Darnell Lamont Walker leading Rituals Writing Workshop
Photo credit: Serious Eats
A "Tip" for Pea Lovers from the Kitchen of Christine Chen

My mom used to have a hard time getting me to eat these as a kid, but now I can’t get enough of them! Go beyond the expected, basic peas and the ubiquitous split pea soup recipe, and you may discover something seriously Asian and simply wonderful. Most commonly found in East Asian (especially Chinese) cooking, snow pea tips are the tender leaves and stems of mature snow pea plants. 

These dark, leafy greens — considered among the most nutritious of all the veggies — are a good source of vitamin C, folate, fiber, and beta carotene. They don’t need much to be incredibly flavorful. 

Pea tips are best found at Asian grocery stores year-round, if you’re lucky enough to be near one. If there’s not a pea tip to be found, you can easily substitute pea sprouts, usually found next to the snow peas at the market. Choose pea tip clusters with smaller and thinner stems; compost the thick stems (they’ll be tougher to eat and not as sweet). At a Chinese restaurant, sometimes you can ask for pea tips off-menu, which will likely delight the wait staff!

Snow pea tips, stir fried in a wok
Photo credit: Serious Eats

Got them at home? A quick stir and swish in the wok, and snow pea tips are good to go. Common seasonings include garlic, ginger, sesame, and honey (all in moderation; I would choose no more than two of those at a time). 

Here’s a super simple recipe from my family’s kitchen to yours. As the fall arrives, these dark, leafy pea tips are also a warming, grounding vegetable side that can compliment any meal. To be honest, I can eat just this over rice (possibly with an egg) and be seriously satisfied. Enjoy!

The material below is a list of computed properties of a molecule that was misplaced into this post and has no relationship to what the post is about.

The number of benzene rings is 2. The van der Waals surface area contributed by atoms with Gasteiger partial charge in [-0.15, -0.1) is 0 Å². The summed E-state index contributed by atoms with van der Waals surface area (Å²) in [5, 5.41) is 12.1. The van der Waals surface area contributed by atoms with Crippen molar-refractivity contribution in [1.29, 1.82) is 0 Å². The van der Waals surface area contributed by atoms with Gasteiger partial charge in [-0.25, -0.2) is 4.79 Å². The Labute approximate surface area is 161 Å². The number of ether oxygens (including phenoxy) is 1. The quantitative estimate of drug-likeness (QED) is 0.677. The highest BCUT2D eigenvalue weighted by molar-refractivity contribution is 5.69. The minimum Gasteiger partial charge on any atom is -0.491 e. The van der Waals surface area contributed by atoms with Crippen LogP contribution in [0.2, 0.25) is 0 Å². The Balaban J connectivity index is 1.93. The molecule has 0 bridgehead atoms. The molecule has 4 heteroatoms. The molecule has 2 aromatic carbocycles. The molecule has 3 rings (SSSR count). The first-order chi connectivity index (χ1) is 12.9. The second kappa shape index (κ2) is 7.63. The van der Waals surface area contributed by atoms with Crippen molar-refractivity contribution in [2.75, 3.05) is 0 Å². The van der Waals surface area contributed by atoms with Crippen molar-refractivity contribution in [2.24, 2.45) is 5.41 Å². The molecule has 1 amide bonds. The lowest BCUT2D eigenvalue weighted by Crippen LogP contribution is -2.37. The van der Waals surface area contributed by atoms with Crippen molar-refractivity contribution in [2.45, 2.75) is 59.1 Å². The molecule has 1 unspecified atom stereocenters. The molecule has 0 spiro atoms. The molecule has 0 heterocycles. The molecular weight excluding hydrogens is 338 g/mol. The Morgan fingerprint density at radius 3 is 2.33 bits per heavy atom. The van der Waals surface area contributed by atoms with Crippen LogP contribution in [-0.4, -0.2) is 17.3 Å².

Seriously Simple Asian Pea Tips 

Prep time 5 minutes 


Makes 4-6 servings

  • One pound (or a little more) of pea tips 
  • 2 tbsp avocado oil (best for high heat; or sub canola oil) 
  • Two garlic cloves, crushed or minced 
  • 1-2 tbsp water 
  • 1 tbsp low sodium soy sauce (or sub tamari, liquid aminos, or Japanese citrus ponzu) 
  • 1 tsp sesame oil (optional)


  1. Heat a wok (or large skillet) to medium-high heat. 
  2. Add cooking oil, and swirl around the wok. 
  3. Add garlic and stir lightly.
  4. Add pea tips. Stir and toss for two minutes. 
  5. Add moisture with water and continue to stir. 
  6. Drizzle soy sauce (or your option) around the pea tips in the wok. 
  7. Stir until slightly wilted, but not soft. 
  8. Serve on a dish with residual liquid and drizzle with sesame oil lightly after plating.


Christine Chen

Christine Chen is the host of Esalen Live! and Senior Content Producer. Christine is a two-time Emmy winning journalist, a best-selling author, California native, and yoga teacher's teacher (ERYT500, ERYT300, YACEP) on Esalen Faculty.